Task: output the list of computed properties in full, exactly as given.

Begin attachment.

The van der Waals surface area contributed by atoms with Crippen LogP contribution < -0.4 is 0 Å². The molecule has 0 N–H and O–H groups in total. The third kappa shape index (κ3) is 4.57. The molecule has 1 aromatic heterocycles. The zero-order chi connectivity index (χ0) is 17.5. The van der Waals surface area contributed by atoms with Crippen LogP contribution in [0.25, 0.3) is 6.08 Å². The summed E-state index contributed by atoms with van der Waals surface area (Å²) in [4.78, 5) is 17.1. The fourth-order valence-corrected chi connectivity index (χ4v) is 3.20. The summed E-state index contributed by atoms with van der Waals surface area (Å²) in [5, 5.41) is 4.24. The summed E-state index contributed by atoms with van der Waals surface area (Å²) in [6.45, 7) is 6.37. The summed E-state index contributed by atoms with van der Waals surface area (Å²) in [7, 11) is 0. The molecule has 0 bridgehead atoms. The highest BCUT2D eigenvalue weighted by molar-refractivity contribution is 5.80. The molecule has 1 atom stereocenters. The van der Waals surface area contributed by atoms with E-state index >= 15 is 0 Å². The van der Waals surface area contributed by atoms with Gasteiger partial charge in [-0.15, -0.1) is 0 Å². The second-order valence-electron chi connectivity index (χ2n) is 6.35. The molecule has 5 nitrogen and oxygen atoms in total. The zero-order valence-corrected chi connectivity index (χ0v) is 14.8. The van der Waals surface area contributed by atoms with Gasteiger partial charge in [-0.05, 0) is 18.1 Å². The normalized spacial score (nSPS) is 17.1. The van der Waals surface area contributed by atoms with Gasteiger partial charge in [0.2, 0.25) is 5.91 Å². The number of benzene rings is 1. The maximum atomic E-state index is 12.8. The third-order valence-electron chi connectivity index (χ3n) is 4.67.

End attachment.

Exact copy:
The van der Waals surface area contributed by atoms with Crippen LogP contribution < -0.4 is 0 Å². The molecule has 0 N–H and O–H groups in total. The third kappa shape index (κ3) is 4.57. The molecule has 1 aromatic heterocycles. The zero-order chi connectivity index (χ0) is 17.5. The van der Waals surface area contributed by atoms with Crippen LogP contribution in [0.25, 0.3) is 6.08 Å². The summed E-state index contributed by atoms with van der Waals surface area (Å²) in [4.78, 5) is 17.1. The fourth-order valence-corrected chi connectivity index (χ4v) is 3.20. The summed E-state index contributed by atoms with van der Waals surface area (Å²) in [5, 5.41) is 4.24. The summed E-state index contributed by atoms with van der Waals surface area (Å²) in [6.45, 7) is 6.37. The summed E-state index contributed by atoms with van der Waals surface area (Å²) in [7, 11) is 0. The molecule has 0 bridgehead atoms. The highest BCUT2D eigenvalue weighted by molar-refractivity contribution is 5.80. The molecule has 1 atom stereocenters. The van der Waals surface area contributed by atoms with E-state index >= 15 is 0 Å². The van der Waals surface area contributed by atoms with Gasteiger partial charge in [-0.15, -0.1) is 0 Å². The second-order valence-electron chi connectivity index (χ2n) is 6.35. The molecule has 5 nitrogen and oxygen atoms in total. The zero-order valence-corrected chi connectivity index (χ0v) is 14.8. The van der Waals surface area contributed by atoms with Gasteiger partial charge in [-0.05, 0) is 18.1 Å². The normalized spacial score (nSPS) is 17.1. The van der Waals surface area contributed by atoms with Gasteiger partial charge in [0.2, 0.25) is 5.91 Å². The number of benzene rings is 1. The maximum atomic E-state index is 12.8. The third-order valence-electron chi connectivity index (χ3n) is 4.67.